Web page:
Sunday, November 28, 2004

More waiting

Earlier in the year there was a grid blog (where various people blog about the same thing) around the idea of waiting. I blogged avery few days for some time on some thoughts around waiting.

At the other end of the year, in a very different place we are in a different part of the church calandar - then was lent, now it's advent. Both have waiting as a theme.
I've been thinking around wiating this last week for a number of reasons, especially that I'm leading a couple of our Sunday gathering times over the next few weeks and going to lead one on waiting. Some people have also been blogging about it and some mailing lists I'm on ahve had the theme a bit!

Lots of thoughts around it but it has taken me back to earlier in the year and probably the person (that I know of) who enjoyed my waiting series of blogs the most, the person who emailed me if I missed a few days and asked me where the next post was, because he found himself "waiting" (we enjoyed the irony of that!) for my post, in eager expectation. That person was Paul, whose death I blogged about a few months ago.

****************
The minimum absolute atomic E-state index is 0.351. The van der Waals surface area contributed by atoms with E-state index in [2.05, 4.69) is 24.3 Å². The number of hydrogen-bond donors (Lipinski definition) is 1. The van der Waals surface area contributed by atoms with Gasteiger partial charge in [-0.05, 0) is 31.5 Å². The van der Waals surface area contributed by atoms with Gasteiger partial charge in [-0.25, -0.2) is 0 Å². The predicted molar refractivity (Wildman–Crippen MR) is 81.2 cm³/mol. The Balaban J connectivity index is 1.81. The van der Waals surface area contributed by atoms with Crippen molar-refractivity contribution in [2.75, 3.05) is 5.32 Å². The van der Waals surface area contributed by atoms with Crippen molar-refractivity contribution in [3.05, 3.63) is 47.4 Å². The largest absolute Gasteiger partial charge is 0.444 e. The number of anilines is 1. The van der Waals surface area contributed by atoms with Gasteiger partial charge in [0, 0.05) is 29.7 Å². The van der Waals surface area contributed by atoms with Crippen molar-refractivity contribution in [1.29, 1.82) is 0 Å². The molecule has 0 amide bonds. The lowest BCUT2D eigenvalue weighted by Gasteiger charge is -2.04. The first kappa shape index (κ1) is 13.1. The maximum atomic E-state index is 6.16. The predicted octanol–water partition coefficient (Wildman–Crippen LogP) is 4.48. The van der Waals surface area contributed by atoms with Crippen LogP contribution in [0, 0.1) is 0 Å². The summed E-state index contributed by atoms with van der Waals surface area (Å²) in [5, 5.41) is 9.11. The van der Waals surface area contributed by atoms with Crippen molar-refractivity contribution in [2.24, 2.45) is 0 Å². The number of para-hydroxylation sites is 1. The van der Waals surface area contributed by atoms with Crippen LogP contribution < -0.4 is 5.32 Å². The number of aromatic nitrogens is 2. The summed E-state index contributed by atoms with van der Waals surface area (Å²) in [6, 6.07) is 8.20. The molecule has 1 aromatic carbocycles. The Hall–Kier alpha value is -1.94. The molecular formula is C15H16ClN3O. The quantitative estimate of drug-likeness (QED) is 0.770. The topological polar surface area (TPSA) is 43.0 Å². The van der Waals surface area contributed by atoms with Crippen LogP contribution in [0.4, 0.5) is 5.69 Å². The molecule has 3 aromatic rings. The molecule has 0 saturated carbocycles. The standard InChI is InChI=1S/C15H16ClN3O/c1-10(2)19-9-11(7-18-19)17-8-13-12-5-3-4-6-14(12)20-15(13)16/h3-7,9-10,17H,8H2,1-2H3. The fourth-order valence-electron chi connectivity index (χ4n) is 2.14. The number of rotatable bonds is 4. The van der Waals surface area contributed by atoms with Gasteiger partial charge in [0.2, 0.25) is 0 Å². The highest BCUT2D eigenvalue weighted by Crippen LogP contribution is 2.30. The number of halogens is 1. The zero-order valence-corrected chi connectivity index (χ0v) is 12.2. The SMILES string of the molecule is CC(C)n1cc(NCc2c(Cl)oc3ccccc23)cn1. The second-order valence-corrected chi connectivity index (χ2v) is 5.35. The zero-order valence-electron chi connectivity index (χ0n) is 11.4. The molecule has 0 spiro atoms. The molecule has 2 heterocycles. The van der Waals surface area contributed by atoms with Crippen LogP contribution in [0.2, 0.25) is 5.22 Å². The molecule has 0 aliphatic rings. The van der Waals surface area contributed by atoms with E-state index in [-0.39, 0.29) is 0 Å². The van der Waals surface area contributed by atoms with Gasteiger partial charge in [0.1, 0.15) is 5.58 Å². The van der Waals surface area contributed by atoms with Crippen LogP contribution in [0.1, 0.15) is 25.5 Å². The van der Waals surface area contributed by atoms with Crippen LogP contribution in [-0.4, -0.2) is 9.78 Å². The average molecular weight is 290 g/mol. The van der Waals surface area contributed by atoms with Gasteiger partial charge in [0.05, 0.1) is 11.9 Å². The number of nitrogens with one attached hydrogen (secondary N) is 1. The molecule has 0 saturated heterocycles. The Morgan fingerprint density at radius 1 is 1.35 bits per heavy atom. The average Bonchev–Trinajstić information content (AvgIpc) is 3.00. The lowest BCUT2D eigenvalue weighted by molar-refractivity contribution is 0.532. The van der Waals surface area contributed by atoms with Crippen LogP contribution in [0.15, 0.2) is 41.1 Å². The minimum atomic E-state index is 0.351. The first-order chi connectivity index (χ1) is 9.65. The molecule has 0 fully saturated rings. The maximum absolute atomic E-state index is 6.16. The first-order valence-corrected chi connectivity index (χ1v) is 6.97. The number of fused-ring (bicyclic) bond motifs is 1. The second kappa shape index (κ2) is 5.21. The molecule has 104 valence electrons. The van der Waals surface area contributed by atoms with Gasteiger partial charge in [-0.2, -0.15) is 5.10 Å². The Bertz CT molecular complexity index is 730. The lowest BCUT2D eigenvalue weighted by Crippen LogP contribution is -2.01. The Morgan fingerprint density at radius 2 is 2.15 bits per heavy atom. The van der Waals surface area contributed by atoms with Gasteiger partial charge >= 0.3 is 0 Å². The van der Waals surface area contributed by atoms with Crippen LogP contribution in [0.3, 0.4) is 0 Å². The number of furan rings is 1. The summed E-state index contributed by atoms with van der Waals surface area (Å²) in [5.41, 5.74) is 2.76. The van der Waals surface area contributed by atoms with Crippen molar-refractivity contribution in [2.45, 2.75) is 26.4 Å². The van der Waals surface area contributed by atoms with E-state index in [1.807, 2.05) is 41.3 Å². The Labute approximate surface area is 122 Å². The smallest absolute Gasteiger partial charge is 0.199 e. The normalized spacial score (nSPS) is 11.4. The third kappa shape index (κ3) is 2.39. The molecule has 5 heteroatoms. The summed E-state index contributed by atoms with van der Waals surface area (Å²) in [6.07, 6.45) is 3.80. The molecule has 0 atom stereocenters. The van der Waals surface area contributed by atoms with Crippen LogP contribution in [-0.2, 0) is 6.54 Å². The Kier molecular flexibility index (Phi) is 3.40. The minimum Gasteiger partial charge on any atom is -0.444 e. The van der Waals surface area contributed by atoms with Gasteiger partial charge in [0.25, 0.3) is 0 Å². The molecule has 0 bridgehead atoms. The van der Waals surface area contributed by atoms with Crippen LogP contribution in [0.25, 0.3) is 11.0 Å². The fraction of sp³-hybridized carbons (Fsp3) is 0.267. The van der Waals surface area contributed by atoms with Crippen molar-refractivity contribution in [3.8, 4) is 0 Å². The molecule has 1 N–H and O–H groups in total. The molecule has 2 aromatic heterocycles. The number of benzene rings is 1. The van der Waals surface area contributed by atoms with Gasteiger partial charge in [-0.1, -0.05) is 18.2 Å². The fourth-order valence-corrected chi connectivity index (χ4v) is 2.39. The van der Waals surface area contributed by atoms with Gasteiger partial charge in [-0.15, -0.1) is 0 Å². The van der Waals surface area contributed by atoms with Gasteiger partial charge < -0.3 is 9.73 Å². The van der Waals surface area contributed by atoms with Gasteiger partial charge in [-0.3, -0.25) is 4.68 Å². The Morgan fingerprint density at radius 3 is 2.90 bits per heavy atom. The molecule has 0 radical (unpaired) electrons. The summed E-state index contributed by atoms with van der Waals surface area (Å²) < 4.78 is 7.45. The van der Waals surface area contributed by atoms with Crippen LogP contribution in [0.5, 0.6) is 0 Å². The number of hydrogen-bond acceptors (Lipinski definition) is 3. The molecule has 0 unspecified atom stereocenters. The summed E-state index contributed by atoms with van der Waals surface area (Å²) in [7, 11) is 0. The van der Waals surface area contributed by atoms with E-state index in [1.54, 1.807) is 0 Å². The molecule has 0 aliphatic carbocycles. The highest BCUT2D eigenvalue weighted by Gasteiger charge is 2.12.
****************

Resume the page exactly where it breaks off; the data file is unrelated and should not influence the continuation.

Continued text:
So as I enter a time of thinking about waiting, it is in a place of being very conscious that as I ponder it, blog about it, live it, Paul is no longer part of that journey ... at least not in the way he was. His journey of waiting in this life is over. The thing he longed for and waited for the most is his! However, as I "wait", as I ponder the theme of waiting this advent it is with the very real presence of the loss of Paul in my life ... in our blogging life especially.

More waiting

Tuesday, November 09, 2004

Is this a book review site?

It's beginning to feel like it!

I've been reading heaps in the last few months - and having a great time. Over the last week, I've read a book called Open Minds (published in the US under the titled Creative Company) by Andy Law. It's all about the Advertising Company that completely changed the way that they worked. It was one of those books that really caught into my passion for life and work ... It's a good read and challenges lots of our automatic assumptions about what work is and how we do it and approach it.